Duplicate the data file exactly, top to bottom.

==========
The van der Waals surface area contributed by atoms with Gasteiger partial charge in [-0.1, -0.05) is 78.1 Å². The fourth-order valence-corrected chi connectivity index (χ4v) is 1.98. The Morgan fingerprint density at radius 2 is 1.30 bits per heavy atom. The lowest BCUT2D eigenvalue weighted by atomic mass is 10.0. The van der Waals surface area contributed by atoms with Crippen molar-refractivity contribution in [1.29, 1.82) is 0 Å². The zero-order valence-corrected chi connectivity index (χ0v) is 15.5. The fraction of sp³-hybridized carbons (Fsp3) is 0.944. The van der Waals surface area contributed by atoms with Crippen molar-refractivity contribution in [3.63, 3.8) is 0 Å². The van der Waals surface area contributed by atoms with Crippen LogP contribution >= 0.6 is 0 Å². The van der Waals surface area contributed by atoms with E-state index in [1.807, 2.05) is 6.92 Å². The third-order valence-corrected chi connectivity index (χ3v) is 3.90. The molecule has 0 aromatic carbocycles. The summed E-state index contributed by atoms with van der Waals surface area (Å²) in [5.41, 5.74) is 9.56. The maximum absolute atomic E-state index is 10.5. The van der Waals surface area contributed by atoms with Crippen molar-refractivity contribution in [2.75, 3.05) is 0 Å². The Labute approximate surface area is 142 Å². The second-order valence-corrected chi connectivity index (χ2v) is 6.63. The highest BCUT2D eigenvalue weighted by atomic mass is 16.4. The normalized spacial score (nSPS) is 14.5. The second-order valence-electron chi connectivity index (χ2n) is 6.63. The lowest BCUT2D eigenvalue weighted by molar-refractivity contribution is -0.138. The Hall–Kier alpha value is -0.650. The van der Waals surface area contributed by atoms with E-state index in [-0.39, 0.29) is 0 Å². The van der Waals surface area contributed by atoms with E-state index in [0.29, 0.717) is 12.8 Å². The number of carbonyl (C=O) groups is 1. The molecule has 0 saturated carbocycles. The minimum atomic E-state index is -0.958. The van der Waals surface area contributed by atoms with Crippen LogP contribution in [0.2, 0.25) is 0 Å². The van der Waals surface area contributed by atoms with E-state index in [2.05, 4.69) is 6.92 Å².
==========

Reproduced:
The van der Waals surface area contributed by atoms with Gasteiger partial charge in [-0.1, -0.05) is 78.1 Å². The fourth-order valence-corrected chi connectivity index (χ4v) is 1.98. The Morgan fingerprint density at radius 2 is 1.30 bits per heavy atom. The lowest BCUT2D eigenvalue weighted by atomic mass is 10.0. The van der Waals surface area contributed by atoms with Crippen molar-refractivity contribution in [1.29, 1.82) is 0 Å². The zero-order valence-corrected chi connectivity index (χ0v) is 15.5. The fraction of sp³-hybridized carbons (Fsp3) is 0.944. The van der Waals surface area contributed by atoms with Crippen molar-refractivity contribution in [3.63, 3.8) is 0 Å². The van der Waals surface area contributed by atoms with Crippen LogP contribution >= 0.6 is 0 Å². The van der Waals surface area contributed by atoms with E-state index in [1.807, 2.05) is 6.92 Å². The third-order valence-corrected chi connectivity index (χ3v) is 3.90. The molecule has 0 aromatic carbocycles. The summed E-state index contributed by atoms with van der Waals surface area (Å²) in [5.41, 5.74) is 9.56. The maximum absolute atomic E-state index is 10.5. The van der Waals surface area contributed by atoms with Crippen molar-refractivity contribution in [2.75, 3.05) is 0 Å². The Labute approximate surface area is 142 Å². The second-order valence-corrected chi connectivity index (χ2v) is 6.63. The highest BCUT2D eigenvalue weighted by atomic mass is 16.4. The normalized spacial score (nSPS) is 14.5. The second-order valence-electron chi connectivity index (χ2n) is 6.63. The lowest BCUT2D eigenvalue weighted by molar-refractivity contribution is -0.138. The Hall–Kier alpha value is -0.650. The van der Waals surface area contributed by atoms with E-state index in [-0.39, 0.29) is 0 Å². The van der Waals surface area contributed by atoms with E-state index in [0.29, 0.717) is 12.8 Å². The number of carbonyl (C=O) groups is 1. The molecule has 0 saturated carbocycles. The minimum atomic E-state index is -0.958. The van der Waals surface area contributed by atoms with Crippen LogP contribution in [0.2, 0.25) is 0 Å². The van der Waals surface area contributed by atoms with E-state index in [2.05, 4.69) is 6.92 Å².